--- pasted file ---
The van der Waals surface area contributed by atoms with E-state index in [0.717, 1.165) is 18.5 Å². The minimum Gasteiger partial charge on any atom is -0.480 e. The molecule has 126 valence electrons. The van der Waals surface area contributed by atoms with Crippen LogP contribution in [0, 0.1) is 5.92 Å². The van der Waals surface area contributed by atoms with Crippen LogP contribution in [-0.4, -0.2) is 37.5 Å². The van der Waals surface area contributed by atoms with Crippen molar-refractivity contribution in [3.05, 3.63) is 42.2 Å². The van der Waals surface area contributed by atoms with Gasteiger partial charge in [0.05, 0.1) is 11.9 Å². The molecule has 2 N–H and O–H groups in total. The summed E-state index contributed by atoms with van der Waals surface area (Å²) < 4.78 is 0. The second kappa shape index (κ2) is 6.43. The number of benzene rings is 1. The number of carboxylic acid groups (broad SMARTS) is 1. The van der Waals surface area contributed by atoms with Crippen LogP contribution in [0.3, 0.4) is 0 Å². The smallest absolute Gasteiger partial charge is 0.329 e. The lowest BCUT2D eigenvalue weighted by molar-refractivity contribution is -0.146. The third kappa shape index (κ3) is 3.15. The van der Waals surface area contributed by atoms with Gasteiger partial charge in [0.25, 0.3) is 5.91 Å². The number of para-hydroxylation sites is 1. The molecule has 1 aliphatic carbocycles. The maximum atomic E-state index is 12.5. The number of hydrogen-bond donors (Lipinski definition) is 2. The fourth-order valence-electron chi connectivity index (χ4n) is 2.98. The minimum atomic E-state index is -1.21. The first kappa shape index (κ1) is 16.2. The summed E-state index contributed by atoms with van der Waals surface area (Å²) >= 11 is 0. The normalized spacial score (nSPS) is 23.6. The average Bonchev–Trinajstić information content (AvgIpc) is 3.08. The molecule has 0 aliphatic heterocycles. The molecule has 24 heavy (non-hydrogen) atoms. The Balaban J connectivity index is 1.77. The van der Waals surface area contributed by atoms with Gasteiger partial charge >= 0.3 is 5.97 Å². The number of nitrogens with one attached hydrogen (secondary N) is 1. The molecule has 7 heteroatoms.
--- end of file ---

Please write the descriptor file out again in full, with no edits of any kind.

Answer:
The van der Waals surface area contributed by atoms with E-state index in [0.717, 1.165) is 18.5 Å². The minimum Gasteiger partial charge on any atom is -0.480 e. The molecule has 126 valence electrons. The van der Waals surface area contributed by atoms with Crippen LogP contribution in [0, 0.1) is 5.92 Å². The van der Waals surface area contributed by atoms with Crippen LogP contribution in [-0.4, -0.2) is 37.5 Å². The van der Waals surface area contributed by atoms with Crippen molar-refractivity contribution in [3.05, 3.63) is 42.2 Å². The van der Waals surface area contributed by atoms with Gasteiger partial charge in [0.05, 0.1) is 11.9 Å². The molecule has 2 N–H and O–H groups in total. The summed E-state index contributed by atoms with van der Waals surface area (Å²) < 4.78 is 0. The second kappa shape index (κ2) is 6.43. The number of benzene rings is 1. The number of carboxylic acid groups (broad SMARTS) is 1. The van der Waals surface area contributed by atoms with Crippen LogP contribution in [0.3, 0.4) is 0 Å². The smallest absolute Gasteiger partial charge is 0.329 e. The lowest BCUT2D eigenvalue weighted by molar-refractivity contribution is -0.146. The third kappa shape index (κ3) is 3.15. The van der Waals surface area contributed by atoms with Gasteiger partial charge in [0.25, 0.3) is 5.91 Å². The number of para-hydroxylation sites is 1. The molecule has 1 aliphatic carbocycles. The maximum atomic E-state index is 12.5. The number of hydrogen-bond donors (Lipinski definition) is 2. The fourth-order valence-electron chi connectivity index (χ4n) is 2.98. The minimum atomic E-state index is -1.21. The first kappa shape index (κ1) is 16.2. The summed E-state index contributed by atoms with van der Waals surface area (Å²) >= 11 is 0. The normalized spacial score (nSPS) is 23.6. The average Bonchev–Trinajstić information content (AvgIpc) is 3.08. The molecule has 0 aliphatic heterocycles. The molecule has 24 heavy (non-hydrogen) atoms. The Balaban J connectivity index is 1.77. The van der Waals surface area contributed by atoms with Gasteiger partial charge >= 0.3 is 5.97 Å². The number of nitrogens with one attached hydrogen (secondary N) is 1. The molecule has 7 heteroatoms.